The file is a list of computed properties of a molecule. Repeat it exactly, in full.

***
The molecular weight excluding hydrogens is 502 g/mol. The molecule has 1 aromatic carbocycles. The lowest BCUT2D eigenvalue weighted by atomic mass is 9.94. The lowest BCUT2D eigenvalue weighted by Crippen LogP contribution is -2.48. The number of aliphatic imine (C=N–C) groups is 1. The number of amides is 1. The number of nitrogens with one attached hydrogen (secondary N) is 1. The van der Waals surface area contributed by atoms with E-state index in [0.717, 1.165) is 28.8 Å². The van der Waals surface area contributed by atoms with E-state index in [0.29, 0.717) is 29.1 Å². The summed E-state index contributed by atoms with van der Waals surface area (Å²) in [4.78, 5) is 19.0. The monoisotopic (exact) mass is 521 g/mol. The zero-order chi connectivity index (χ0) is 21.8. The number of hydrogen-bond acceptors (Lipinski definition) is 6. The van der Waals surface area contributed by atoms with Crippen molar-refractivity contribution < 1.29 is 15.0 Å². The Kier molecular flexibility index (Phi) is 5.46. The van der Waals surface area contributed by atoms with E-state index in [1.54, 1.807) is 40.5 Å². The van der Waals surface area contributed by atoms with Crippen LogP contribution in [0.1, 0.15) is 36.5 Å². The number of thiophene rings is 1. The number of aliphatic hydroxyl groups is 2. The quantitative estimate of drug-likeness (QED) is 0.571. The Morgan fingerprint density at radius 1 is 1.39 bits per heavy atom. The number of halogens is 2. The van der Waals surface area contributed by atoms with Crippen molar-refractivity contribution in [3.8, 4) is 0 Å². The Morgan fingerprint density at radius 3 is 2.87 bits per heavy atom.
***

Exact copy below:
The molecular weight excluding hydrogens is 502 g/mol. The molecule has 1 aromatic carbocycles. The lowest BCUT2D eigenvalue weighted by atomic mass is 9.94. The lowest BCUT2D eigenvalue weighted by Crippen LogP contribution is -2.48. The number of aliphatic imine (C=N–C) groups is 1. The number of amides is 1. The number of nitrogens with one attached hydrogen (secondary N) is 1. The van der Waals surface area contributed by atoms with E-state index in [0.717, 1.165) is 28.8 Å². The van der Waals surface area contributed by atoms with E-state index in [0.29, 0.717) is 29.1 Å². The summed E-state index contributed by atoms with van der Waals surface area (Å²) in [4.78, 5) is 19.0. The monoisotopic (exact) mass is 521 g/mol. The zero-order chi connectivity index (χ0) is 21.8. The number of hydrogen-bond acceptors (Lipinski definition) is 6. The van der Waals surface area contributed by atoms with Crippen molar-refractivity contribution < 1.29 is 15.0 Å². The Kier molecular flexibility index (Phi) is 5.46. The van der Waals surface area contributed by atoms with E-state index in [1.54, 1.807) is 40.5 Å². The van der Waals surface area contributed by atoms with Crippen LogP contribution in [0.1, 0.15) is 36.5 Å². The number of thiophene rings is 1. The number of aliphatic hydroxyl groups is 2. The quantitative estimate of drug-likeness (QED) is 0.571. The Morgan fingerprint density at radius 1 is 1.39 bits per heavy atom. The number of halogens is 2. The van der Waals surface area contributed by atoms with Crippen molar-refractivity contribution in [3.8, 4) is 0 Å². The Morgan fingerprint density at radius 3 is 2.87 bits per heavy atom.